M is a 45-year-old Haitian immigrant originally from Port-au-Prince, Haiti. M is currently a body-builder based in Phoenix, Arizona.
M offered me this piece of folklore during a phone conversation. I Informed M that I was in the process of collecting folklore, and asked her if she remembered any superstitions her family in Haiti may have had.
M: When I was growing up, the adults.. from Haiti had a saying that if anyone sweeps under your feet, with a broom.. you will never get married.
Reflection: Though M did not provide me with many background details about this fascinating bit of Haitian folk belief/superstition, I can at least try to interpret its meaning based on historical context. I have heard that in post-colonial and post-slavery nations like Haiti, there is a common marriage tradition in which the bride and groom each jump over a broom during their wedding as a good luck ritual. Assuming that the broom’s association with luck and marriage remains consistent across Haitian folklore, it may be fair to interpret the sweeping broom in M’s account as the antithesis of jumping over a broom, as doing so literally ”sweeps away“ the luck of getting married from underneath an unlucky soul’s feet.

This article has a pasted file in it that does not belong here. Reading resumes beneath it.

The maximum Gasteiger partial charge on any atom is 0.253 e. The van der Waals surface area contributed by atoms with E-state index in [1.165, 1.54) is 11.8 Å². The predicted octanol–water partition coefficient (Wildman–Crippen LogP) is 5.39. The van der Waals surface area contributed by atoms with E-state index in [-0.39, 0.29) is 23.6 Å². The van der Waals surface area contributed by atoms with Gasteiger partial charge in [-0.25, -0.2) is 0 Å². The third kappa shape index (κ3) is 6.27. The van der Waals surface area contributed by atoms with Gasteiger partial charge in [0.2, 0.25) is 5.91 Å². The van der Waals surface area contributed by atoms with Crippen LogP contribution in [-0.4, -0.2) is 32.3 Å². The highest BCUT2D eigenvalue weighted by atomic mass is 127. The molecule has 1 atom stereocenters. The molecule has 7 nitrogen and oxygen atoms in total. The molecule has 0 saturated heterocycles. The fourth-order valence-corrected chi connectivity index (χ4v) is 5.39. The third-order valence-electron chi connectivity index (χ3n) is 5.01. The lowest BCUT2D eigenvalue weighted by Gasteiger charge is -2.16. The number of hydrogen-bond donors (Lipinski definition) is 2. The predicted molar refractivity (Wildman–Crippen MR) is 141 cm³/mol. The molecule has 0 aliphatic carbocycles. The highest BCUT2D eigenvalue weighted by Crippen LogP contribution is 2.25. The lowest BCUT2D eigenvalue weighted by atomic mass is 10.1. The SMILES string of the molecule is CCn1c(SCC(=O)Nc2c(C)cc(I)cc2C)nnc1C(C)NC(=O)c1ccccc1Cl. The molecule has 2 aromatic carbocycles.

This proverb is collected during a conversation I had with a friend when she came over for dinner at my house.
is a proverb told to me by the interviewee.
sweep over someone’s feet or else they will go to jail
M: Who shared
this proverb to you?
I: My mom and my dad. So I guess it’s from both Louisiana and Georgia. It’s a very much Southern African-American thing. I’m sure African-Americans from the west or east have never heard this saying.
M: That’s interesting I’ve never heard that one before.
I: Yeah I honestly hate telling white people this one, because then they’ll joke around and like sweep over my feet. And like why would you do that? I’m like a very superstitious person, just don’t.
What is interesting about this proverb is the latter half of it. I have heard from people that if you sweep over someone’s feet that you will have a bad love life, coming from the phrase “getting swept off your feet” as a way to say falling in love. It seems that this proverb takes that same concept but the latter half being about jail. As the interviewee comes from the African-American community in the South, where the incarceration rates for the African-American community are disproportionately higher than their white counterparts, it shows that the zeitgeist has made going to jail a part of their proverbs that they tell younger children. The interviewee also mentioned that this proverb tends not to be respected by her peers, showing that people’s level of superstition can vary even amongst similar age groups.